My question is regarding the Signal Protocol. Is it possible to implement the protocol securely, without a server?
(I have no particular motivation for the question other than to understand better how the Signal Protocol works, what kind of trust I give to the server, and what attacks are possible if the server can be hacked or if server <> client communication can be monitored).
Imagine a room with a big whiteboard (or a chalkboard). This is our "server", but anyone can enter the room at any time and make any modification they want. The goal is for Alice to initiate an encrypted, asynchronous conversation with Bob by writing messages on the board.
My understanding is that neither XEdDSA/VXEdDSA nor the Double Ratchet component of the protocol are affected by the board being public. Is that correct?
That leaves the other two components of the protocol.
As stated in X3DH Section 4.7, "Server Trust", the following properties are true when using a server, and would still be true using a whiteboard:
- The server can cause communication to fail by refusing to deliver messages (someone can erase the board).
- The server can refuse to provide pre-keys, or somebody can drain pre-keys (erase them from the board), reducing forward secrecy.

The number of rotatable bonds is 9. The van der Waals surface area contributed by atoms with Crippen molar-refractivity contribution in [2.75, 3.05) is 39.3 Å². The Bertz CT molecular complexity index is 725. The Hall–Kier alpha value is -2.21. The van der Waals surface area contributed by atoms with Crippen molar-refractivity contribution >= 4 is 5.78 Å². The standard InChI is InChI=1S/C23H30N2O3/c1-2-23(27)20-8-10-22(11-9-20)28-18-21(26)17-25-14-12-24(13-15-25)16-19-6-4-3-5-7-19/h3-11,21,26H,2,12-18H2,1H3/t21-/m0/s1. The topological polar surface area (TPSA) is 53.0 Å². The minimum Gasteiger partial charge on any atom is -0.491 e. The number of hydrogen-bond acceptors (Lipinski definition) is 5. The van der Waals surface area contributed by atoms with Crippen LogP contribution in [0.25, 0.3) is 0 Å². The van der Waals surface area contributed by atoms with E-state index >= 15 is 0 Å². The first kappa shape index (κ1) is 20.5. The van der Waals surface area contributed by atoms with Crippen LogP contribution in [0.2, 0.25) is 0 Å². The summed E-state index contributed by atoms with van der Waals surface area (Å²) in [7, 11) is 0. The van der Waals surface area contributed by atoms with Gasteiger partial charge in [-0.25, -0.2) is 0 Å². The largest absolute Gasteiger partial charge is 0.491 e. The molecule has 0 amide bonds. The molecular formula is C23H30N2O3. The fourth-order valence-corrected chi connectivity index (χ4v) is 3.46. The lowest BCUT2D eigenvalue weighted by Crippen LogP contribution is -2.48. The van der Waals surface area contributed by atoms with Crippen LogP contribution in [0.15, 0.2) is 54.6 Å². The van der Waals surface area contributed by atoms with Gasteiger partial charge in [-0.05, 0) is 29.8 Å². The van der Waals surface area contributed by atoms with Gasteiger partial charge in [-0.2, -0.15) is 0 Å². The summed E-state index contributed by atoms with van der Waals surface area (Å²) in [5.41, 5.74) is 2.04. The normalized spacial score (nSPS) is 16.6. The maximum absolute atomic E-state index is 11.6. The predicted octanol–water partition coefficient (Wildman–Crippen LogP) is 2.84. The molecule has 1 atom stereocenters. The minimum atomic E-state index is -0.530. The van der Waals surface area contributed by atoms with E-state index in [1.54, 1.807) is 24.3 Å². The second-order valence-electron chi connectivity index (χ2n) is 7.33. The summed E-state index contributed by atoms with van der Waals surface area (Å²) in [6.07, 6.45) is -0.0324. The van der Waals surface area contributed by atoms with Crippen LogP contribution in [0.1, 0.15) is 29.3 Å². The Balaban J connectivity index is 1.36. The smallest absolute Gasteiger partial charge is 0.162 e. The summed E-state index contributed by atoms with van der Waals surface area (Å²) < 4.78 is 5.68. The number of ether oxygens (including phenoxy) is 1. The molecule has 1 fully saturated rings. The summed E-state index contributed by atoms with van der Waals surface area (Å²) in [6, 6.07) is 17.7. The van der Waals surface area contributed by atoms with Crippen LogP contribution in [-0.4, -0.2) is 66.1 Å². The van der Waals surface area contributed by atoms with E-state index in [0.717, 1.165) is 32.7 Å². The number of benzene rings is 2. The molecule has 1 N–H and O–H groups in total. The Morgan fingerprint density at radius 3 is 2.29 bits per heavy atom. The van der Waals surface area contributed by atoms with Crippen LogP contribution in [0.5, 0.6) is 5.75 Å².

What are the other attacks which would be made possible by giving anyone access to the board?
As stated in Sesame Section 6.3, "Protecting Server Communications":
If an attacker is able to impersonate a victim device when authenticating to the server, the attacker could fetch messages being sent to this device. The attacker would not be able to decrypt these messages, but would learn sender UserIDs and DeviceIDs.
This would obviously be impossible to prevent on the whiteboard, so everyone would be able to see who is communicating with whom.
Sesame also relies on server <> client communication being encrypted and authenticated. From the same section:
Communication between devices and servers should be encrypted and authenticated. This limits the amount of metadata that is exposed to eavesdroppers, and makes it harder for third-party attackers to perform active or passive attacks on device-to-device communications.
What attacks would be made possible by giving anyone access to the board?
As best I can tell, the only reduction in security comes from the fact that anyone would be able to monitor who is talking to whom.
Forward secrecy could also be reduced by eliminating pre-keys. Would that completely eliminate forward secrecy?
How could cryptographic deniability be affected?
Have any similar protocols ever been developed which would give the same properties as the Signal Protocol without trusting a server at all (e.g. you could literally do it on our whiteboard)?
Thanks, and I hope you have fun thinking about it!